Democratic presidential hopefuls are expected to gather for a single-night debate next month among 10 presidential hopefuls, after new debate qualification rules blocked access for half the candidates who appeared in July.

The dramatic shrinking of the debate stage has the potential to reset how voters view the sprawling race, while creating the first opportunity for all of the top-polling candidates to directly interact with each other in the 2020 cycle.

It will also launch the beginning of an unprecedented two-tier Democratic nomination fight, as many of the candidates who did not make the stage, including the Montana governor, the mayor of New York City and the senior senator from Colorado, promise to continue their campaigns by focusing on early state voters while voicing concerns about the debate qualification process.

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“Our rules have ended up less inclusive . . . than even the Republicans,” Montana Gov. Steve Bullock said in a Wednesday morning MSNBC interview.

A formal party announcement of qualifiers for the Sept. 12 debate is expected Thursday.

Besides former vice president Joe Biden, who has been leading almost all recent polls, those who have qualified for the September stage include Sen. Cory Booker (N.J.); South Bend, Ind., Mayor Pete Buttigieg; former housing and urban development secretary Julián Castro; Sen. Kamala D. Harris (Calif.); Sen. Amy Klobuchar (Minn.); former congressman Beto O’Rourke (Tex.); Sen. Bernie Sanders (I-Vt.); Sen. Elizabeth Warren (Mass.); and tech entrepreneur Andrew Yang.

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Sen. Kirsten Gillibrand (N.Y.) announced Wednesday that she was leaving the race after it became clear that she would not make the September debate stage. She joined former Colorado Gov. John Hickenlooper, who announced he was ending his campaign to run for the U.S. Senate after the last debate, when it became clear he would not qualify either, and Washington Gov. Jay Inslee and Rep. Seth Moulton (D-Mass.). All have quit since mid-August.

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Candidates can continue to campaign for inclusion in the October debates, when the qualification rules will be the same: They must reach 2 percent or higher in four party-approved polls and attract 130,000 donors.

Billionaire activist Tom Steyer, who entered the race in July and has since spent about $12 million on advertising, needs one more qualifying poll to make the October debate. Rep. Tulsi Gabbard (Hawaii) needs two and author Marianne Williamson needs three. Others have a tougher road to making the cut, as they have not yet acquired more than a single poll and have failed, in most cases, to attract enough donors.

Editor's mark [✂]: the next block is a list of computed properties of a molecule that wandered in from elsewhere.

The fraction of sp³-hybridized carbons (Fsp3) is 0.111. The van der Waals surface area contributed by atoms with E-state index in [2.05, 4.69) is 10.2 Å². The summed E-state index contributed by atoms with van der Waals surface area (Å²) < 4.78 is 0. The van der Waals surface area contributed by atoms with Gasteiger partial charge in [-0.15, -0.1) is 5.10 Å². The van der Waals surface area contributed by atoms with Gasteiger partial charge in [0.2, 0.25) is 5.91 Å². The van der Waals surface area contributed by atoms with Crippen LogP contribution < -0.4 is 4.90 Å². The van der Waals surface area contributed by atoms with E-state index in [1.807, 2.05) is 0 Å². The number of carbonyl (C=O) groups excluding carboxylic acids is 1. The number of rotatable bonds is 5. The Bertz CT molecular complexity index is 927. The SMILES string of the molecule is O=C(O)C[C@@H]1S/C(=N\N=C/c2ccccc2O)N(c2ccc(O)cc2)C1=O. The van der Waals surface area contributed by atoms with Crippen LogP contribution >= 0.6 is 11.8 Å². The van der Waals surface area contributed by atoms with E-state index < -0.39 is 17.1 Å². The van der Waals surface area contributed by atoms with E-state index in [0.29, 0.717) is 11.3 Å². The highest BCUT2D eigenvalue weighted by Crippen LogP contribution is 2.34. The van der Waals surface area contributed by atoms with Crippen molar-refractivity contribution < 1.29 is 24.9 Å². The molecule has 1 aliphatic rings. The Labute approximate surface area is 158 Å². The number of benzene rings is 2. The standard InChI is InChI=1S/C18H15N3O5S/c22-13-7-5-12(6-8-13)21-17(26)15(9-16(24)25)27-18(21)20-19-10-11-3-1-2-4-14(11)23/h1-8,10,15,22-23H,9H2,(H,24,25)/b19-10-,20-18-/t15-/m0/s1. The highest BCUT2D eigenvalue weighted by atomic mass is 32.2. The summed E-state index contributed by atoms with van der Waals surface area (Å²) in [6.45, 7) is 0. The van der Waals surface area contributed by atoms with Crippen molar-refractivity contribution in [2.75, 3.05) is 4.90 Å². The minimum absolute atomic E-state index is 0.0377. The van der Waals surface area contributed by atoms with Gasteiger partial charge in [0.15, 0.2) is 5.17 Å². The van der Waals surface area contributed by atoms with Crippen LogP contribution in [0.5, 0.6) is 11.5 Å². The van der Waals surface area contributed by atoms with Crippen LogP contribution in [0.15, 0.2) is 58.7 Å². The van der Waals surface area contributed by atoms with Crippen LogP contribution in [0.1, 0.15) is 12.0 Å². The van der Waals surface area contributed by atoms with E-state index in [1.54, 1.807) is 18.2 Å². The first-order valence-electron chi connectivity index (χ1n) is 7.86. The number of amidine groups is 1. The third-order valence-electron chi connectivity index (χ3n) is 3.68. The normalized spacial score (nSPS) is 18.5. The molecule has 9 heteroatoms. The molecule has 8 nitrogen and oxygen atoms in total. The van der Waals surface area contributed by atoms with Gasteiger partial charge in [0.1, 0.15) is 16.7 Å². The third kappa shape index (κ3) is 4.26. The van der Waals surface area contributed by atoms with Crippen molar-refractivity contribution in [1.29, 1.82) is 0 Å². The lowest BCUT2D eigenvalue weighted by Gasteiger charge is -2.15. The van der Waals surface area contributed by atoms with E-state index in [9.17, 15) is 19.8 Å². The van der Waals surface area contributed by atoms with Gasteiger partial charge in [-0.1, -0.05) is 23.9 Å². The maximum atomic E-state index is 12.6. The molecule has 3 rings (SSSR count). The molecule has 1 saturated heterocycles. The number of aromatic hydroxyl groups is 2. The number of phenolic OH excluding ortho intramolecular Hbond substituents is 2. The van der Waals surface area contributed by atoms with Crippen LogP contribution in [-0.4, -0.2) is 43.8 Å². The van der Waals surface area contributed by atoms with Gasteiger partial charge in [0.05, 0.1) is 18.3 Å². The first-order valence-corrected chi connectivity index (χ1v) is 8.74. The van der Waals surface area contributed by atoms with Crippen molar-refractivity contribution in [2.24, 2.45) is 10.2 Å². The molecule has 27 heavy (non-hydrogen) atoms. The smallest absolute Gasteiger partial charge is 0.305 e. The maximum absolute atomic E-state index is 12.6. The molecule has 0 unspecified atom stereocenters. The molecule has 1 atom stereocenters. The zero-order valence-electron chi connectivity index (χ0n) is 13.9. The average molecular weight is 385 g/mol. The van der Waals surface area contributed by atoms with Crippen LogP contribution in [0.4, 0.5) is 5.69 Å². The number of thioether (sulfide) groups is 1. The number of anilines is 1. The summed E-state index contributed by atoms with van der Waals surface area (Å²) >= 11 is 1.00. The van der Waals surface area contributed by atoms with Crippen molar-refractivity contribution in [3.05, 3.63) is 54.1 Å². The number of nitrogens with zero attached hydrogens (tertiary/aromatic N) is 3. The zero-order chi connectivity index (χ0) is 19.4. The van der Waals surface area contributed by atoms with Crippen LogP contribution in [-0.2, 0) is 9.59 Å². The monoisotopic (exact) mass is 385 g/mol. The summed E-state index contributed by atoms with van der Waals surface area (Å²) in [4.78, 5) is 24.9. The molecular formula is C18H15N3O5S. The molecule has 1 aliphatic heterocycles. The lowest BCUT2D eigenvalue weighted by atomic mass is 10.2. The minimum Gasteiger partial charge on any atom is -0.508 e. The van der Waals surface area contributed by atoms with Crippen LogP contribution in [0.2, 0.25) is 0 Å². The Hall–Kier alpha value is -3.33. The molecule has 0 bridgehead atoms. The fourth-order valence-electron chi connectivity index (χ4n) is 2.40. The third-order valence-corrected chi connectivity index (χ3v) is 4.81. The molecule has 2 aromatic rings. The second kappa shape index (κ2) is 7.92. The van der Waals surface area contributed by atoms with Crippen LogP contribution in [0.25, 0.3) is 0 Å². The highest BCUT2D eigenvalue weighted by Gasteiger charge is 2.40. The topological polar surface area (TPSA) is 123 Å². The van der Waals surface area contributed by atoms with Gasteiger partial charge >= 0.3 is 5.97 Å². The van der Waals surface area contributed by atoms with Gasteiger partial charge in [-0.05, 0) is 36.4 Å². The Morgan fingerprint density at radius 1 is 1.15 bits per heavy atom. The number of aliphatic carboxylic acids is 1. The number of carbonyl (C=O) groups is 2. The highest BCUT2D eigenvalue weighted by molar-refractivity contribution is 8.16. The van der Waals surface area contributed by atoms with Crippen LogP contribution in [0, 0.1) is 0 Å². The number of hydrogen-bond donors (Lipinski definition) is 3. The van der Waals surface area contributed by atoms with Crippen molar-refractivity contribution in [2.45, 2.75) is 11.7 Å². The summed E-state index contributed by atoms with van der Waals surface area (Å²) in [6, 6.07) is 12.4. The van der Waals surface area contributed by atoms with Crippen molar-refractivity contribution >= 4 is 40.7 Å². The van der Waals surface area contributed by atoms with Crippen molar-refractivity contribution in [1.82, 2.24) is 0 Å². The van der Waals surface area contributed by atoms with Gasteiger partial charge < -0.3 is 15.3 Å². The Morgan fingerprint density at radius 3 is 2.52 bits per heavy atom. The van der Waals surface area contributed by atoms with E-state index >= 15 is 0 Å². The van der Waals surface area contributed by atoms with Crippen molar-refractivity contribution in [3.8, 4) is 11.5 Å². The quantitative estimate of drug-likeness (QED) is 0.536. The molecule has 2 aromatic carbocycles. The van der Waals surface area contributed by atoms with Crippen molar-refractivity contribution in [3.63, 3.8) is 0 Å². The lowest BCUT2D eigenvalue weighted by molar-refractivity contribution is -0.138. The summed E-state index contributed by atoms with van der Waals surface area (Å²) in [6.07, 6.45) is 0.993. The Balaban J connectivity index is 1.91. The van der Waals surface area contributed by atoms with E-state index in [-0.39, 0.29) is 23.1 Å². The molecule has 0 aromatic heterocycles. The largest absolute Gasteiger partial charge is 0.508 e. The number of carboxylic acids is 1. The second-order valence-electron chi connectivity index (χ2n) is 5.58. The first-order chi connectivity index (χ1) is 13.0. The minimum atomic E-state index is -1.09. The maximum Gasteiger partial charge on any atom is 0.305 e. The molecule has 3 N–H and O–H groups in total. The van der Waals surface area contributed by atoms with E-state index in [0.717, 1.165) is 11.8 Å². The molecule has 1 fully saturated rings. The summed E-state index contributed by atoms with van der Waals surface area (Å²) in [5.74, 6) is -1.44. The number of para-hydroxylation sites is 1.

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An adviser to Steyer said he would continue to campaign to get a spot on the October stage. Bullock, Sen. Michael F. Bennet (Colo.), New York Mayor Bill de Blasio, Rep. Tim Ryan (Ohio) and former Rep. John Delaney (Md.) have also pledged to continue their campaigns if they miss the September cut.

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A senior Bennet adviser, Craig Hughes, sent party chairman Tom Perez a letter Wednesday with 11 questions that challenged the transparency of the party’s debate rules.

“To date, the DNC has not provided information on how or why its unprecedented debate qualification requirements were set nor what the criteria will be for the eight future debates,” Hughes wrote.

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Perez defended the rules he had put in place in an interview with The Washington Post at the party’s summer meeting in San Francisco.

“It’s up to the candidates, at a certain point, to demonstrate that they’re gaining traction,” Perez said. “There’s been an unprecedented amount of earned media opportunities for candidates. Some like Mayor Pete used it. And after his CNN town hall, he hit the threshold. Andrew Yang hit it. Julián Castro had a very good first debate and that was all she wrote.”

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Two polls released Wednesday morning did not help any additional candidates qualify for a spot on the stage in Houston.

The USA Today-Suffolk University Poll and the Quinnipiac University Poll both showed Biden leading the pack with 32 percent of the probable Democratic primary vote. Warren and Sanders followed with double-digit support under 20 percent. Everyone else who has qualified for the debate stage received single-digit support. Those who have not qualified for the debate stage have not received more than 1 percent support.

Polls this early in a campaign cycle are indicators of campaign strength but are not necessarily good predictors of the voting results. In November 2007, there was one poll — the widely read USA Today-Gallup survey — that put Sen. Barack Obama (D-Ill.), who went on to win the presidency, 28 points behind Sen. Hillary Clinton (D-N.Y.) nationally.

David Weigel contributed to this report.

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